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First revealed earlier this year, Hasbro’s latest version of the most iconic spaceship in the Star Wars universe is finally available to add to your collection. The 76cm long Millennium Falcon toy (if you can even call it that at this scale) is packed with details and believe it or not is powered solely by imagination — no batteries required.
Back in the ’80s there were some Transformers toys you could buy anywhere, and then there were some that seemingly only existed as rumours, spotted by a friend’s cousin’s neighbour at a distant out-of-state Toys”R”Us. Such was the case with Jetfire, a towering elusive Autobot that few kids actually owned, but all yearned for.
In one of its more bizarre PR ideas ever, the CIA toyed with using heat-sensitive Osama dolls that turned into demons to scare little kiddies away from joining al-Qaeda. Although someone in the chain of command saw sense and shut the project down, three prototypes were made, and they’re now being auctioned off.
Convinced you’re handsomer than Tony Stark? Or look better in blue than Captain America? Marvel (Disney), Hasbro, and a 3D printing company called 3DPlusMe have joined forces to give comic book fans a brief opportunity to turn themselves into an action figure — as long as their favourite characters are either Iron Man or Captain America.
The advent of online file sharing made it easy for anyone to copy and distribute media for free, and many feel — and fear — that 3D printing will eventually do the same for physical products. So it’s surprisingly refreshing to hear that a corporation like Hasbro has decided to embrace 3D printing, and will work with Shapeways to allow fans to design and sell their own toys based on the company’s properties.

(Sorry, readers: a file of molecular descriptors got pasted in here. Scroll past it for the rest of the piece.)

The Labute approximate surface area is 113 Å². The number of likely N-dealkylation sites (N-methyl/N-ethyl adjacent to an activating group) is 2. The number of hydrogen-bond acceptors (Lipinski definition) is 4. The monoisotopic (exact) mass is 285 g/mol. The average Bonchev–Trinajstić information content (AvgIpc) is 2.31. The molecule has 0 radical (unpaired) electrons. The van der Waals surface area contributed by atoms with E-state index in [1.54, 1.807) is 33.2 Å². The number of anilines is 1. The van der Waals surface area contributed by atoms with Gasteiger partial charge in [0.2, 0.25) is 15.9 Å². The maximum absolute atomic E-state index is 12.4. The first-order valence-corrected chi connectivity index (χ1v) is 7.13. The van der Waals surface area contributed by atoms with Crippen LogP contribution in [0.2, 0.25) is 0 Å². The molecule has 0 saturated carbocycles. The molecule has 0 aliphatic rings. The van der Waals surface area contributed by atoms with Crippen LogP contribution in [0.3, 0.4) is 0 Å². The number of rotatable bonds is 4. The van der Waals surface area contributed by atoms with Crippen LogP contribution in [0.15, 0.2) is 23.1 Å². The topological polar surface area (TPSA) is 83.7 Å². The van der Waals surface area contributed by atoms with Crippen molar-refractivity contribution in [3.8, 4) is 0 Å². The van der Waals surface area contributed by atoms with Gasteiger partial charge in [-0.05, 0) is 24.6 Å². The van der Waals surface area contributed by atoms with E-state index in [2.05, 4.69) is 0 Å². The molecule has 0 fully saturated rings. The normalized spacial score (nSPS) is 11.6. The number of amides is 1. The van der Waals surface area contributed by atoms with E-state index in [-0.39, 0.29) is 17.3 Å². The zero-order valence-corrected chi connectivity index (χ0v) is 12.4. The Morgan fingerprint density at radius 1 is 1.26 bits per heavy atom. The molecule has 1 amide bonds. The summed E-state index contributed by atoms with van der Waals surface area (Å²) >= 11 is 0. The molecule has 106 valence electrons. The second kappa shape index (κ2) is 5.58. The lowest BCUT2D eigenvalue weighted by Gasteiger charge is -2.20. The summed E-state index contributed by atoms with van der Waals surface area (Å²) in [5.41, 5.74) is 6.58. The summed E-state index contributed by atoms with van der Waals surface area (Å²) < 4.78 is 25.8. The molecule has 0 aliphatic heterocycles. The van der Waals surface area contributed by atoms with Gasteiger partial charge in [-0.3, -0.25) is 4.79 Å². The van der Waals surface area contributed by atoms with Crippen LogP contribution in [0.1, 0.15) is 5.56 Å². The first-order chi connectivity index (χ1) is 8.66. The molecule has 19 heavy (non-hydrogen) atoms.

Imagine walking into the world’s biggest toy store except that everything you see is completely brand new — and you can’t buy any of it just yet. That’s exactly what covering Toy Fair — the toy industry’s annual trade show — is like. It’s a tantalising glimpse into what kids will be begging their parents for over the upcoming year, and we’ve sifted through all the hoopla to bring you the best of the best.
The 3Doodler was the first handheld 3D printer to hit the market, but its use of heating elements and hot plastic meant that it couldn’t be used by kids — arguably one of its main demographics — without parental supervision. So Hasbro has come up with a much safer alternative called the DohVinci that uses a new kind of Play-Doh that hardens overnight.
Before Flappy Bird, Candy Crush and other electronic obsessions occupied our free time, there was Simon. The simple game had players trying to perfectly recreate an ever-growing sequence of flashing colours by pressing a set of four buttons. It was simple, it was frustrating, and now it’s even harder as Hasbro is adding swipe gestures into the mix.
Realising the toll that Scrabble has taken on families when it comes to accurately keeping track of the score, Hasbro is introducing an updated version of the game that among other improvements, now includes an electronic score tracker. So no longer will your mum or dad’s questionable maths affect the outcome of a game.